I had a few seminal experiences pertaining to music. The first was when my mom took me to see Liberace when he came to town. I was probably about nine years old. Because I had tapped at the theater where he was playing, I knew how to get around backstage and where to find the dressing rooms where the stars were set up. (Ironically, I just appeared at that very same theater, and they put me in that same dressing room – fifty years later! That’s just amazing.) So I went backstage and found him, and he was just so sweet to me – Liberace was just the nicest guy. I’ve been thinking that I need to call Matt Damon and the guys who are doing the film about him and tell them this story, because Liberace was a magical human being. It made a huge impression on me that someone who was bigger than life could take time to be nice to a little kid.
A few years later, my mom took me to see The Music Man and South Pacific. I could barely breathe: I was just transported by what I was watching on the stage. It was hard for me to come back into the real world when the shows were over; I felt such an extraordinary connection to what I was seeing. I wanted to stay there, in the show. There were some sorrows in my life around that time that probably intensified this feeling, and helped make the theater into a world that I could count on to escape to in my mind and my dreams. I think seeing them probably helped me become an actor, but those shows were also where I made a connection to music.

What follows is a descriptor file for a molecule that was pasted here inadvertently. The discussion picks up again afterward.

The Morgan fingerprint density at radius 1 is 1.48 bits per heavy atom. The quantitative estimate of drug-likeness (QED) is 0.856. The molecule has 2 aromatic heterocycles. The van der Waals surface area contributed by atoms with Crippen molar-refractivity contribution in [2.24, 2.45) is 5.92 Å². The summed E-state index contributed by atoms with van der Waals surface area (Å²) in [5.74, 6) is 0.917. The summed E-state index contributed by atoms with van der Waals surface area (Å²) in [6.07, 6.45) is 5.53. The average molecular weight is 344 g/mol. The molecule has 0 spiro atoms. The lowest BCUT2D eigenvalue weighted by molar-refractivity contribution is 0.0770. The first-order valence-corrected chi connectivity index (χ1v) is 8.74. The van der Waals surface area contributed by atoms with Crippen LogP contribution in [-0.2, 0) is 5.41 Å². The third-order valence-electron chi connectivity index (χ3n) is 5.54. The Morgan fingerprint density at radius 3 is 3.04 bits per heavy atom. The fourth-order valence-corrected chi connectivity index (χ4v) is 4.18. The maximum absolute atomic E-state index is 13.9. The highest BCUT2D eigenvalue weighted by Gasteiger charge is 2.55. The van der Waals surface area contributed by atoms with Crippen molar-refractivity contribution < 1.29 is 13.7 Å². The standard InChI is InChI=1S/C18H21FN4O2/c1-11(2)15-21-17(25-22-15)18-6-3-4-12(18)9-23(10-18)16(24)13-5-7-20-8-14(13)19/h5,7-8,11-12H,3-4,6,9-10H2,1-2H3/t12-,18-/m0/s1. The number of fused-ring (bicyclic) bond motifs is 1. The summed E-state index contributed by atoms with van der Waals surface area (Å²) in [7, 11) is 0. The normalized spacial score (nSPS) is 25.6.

Then, the summer after I was in fifth grade, I had another huge musical experience: my best friend’s mother took us to Houston to see the Beatles. Coming from a family with paycheck-to-paycheck money, having musical experiences like these early on was a really big deal and very influential on what I chose to do with my life. Memories of them are among the reasons why I fight constantly for continued arts funding. I was with President Clinton recently in Arkansas for the opening of a community theater, talking about the importance of arts – and not just for children: for people of all ages.
Look at me: I only started songwriting a few years ago. I’m living proof that you’re not cooked at a certain age!
The Play List
Some classics, some newbies, all goodies – here are sixteen of Mary’s favorite tunes:
Neil Young, “Helpless”
Randy Newman, “Louisiana 1927”
Sting, “Fields of Gold”
Johnny Cash, “(Ghost) Riders in the Sky”
Ray LaMontagne, “All the Wild Horses”
Matraca Berg, “Fall Again”
Fiona Apple, “Extraordinary Machine”
Nina Simone, “I Put a Spell on You”
Lori McKenna, “The Luxury of Knowing”
Dusty Springfield, “The Look of Love”
Wanda Jackson, “Busted”
Kim Carnes, “Bette Davis Eyes”
Willie Nelson, “Some Enchanted Evening”
Michael McDonald, “You Don’t Know Me”
George Jones, “Where The Tall Grass Grows”
The Beatles, “Norwegian Wood”
In addition to writing music, Mary enjoys blogging for her daughter’s website, Nell’s Compass, which is also the name of the candle company they started together in 2008. Read some of Mary’s posts – including one about her favorite spots in Nashville – here: www.nellscompassblog.com.
-I + W
About our photographer: Heidi Ross is a commercial photographer and designer. She is based in Nashville, where she is currently working on a plan to kidnap Mary Steenburgen. Check out her work at www.heidiross.com